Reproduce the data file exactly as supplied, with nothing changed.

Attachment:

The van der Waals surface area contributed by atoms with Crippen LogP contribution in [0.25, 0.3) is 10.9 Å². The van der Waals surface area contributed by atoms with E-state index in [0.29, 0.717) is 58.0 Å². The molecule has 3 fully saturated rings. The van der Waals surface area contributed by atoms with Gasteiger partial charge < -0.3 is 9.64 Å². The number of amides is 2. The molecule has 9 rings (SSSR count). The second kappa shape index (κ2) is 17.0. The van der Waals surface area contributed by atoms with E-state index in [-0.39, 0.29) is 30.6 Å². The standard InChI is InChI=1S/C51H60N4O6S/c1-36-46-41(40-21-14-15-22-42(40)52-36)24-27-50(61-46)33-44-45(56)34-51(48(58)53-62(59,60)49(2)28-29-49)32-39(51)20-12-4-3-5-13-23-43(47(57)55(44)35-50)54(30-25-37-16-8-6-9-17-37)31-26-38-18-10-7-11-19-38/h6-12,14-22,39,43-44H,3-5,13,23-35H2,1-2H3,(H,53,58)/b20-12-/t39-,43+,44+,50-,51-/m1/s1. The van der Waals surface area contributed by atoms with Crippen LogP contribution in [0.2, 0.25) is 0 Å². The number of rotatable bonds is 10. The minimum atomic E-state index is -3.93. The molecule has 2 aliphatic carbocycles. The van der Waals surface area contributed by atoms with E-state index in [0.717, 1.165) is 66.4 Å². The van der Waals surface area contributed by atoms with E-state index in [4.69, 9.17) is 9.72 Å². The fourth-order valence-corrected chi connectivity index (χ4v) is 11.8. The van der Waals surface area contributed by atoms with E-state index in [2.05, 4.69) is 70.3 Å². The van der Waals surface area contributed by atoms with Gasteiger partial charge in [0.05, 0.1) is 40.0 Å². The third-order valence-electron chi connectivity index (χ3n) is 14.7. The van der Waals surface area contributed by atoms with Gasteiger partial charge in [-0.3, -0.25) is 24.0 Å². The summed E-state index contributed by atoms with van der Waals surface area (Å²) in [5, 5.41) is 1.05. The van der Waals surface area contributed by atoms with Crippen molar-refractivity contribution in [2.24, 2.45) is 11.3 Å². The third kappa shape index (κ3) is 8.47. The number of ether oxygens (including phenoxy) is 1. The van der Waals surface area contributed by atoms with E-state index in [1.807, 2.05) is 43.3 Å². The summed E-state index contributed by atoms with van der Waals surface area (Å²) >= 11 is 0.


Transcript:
The van der Waals surface area contributed by atoms with Crippen LogP contribution in [0.25, 0.3) is 10.9 Å². The van der Waals surface area contributed by atoms with E-state index in [0.29, 0.717) is 58.0 Å². The molecule has 3 fully saturated rings. The van der Waals surface area contributed by atoms with Gasteiger partial charge < -0.3 is 9.64 Å². The number of amides is 2. The molecule has 9 rings (SSSR count). The second kappa shape index (κ2) is 17.0. The van der Waals surface area contributed by atoms with E-state index in [-0.39, 0.29) is 30.6 Å². The standard InChI is InChI=1S/C51H60N4O6S/c1-36-46-41(40-21-14-15-22-42(40)52-36)24-27-50(61-46)33-44-45(56)34-51(48(58)53-62(59,60)49(2)28-29-49)32-39(51)20-12-4-3-5-13-23-43(47(57)55(44)35-50)54(30-25-37-16-8-6-9-17-37)31-26-38-18-10-7-11-19-38/h6-12,14-22,39,43-44H,3-5,13,23-35H2,1-2H3,(H,53,58)/b20-12-/t39-,43+,44+,50-,51-/m1/s1. The van der Waals surface area contributed by atoms with Crippen LogP contribution in [0.2, 0.25) is 0 Å². The number of rotatable bonds is 10. The minimum atomic E-state index is -3.93. The molecule has 2 aliphatic carbocycles. The van der Waals surface area contributed by atoms with E-state index in [0.717, 1.165) is 66.4 Å². The van der Waals surface area contributed by atoms with E-state index in [4.69, 9.17) is 9.72 Å². The fourth-order valence-corrected chi connectivity index (χ4v) is 11.8. The van der Waals surface area contributed by atoms with E-state index in [2.05, 4.69) is 70.3 Å². The van der Waals surface area contributed by atoms with Gasteiger partial charge in [0.05, 0.1) is 40.0 Å². The third-order valence-electron chi connectivity index (χ3n) is 14.7. The van der Waals surface area contributed by atoms with Gasteiger partial charge in [-0.3, -0.25) is 24.0 Å². The summed E-state index contributed by atoms with van der Waals surface area (Å²) in [5, 5.41) is 1.05. The van der Waals surface area contributed by atoms with Crippen molar-refractivity contribution in [2.24, 2.45) is 11.3 Å². The third kappa shape index (κ3) is 8.47. The number of ether oxygens (including phenoxy) is 1. The van der Waals surface area contributed by atoms with E-state index in [1.807, 2.05) is 43.3 Å². The summed E-state index contributed by atoms with van der Waals surface area (Å²) >= 11 is 0.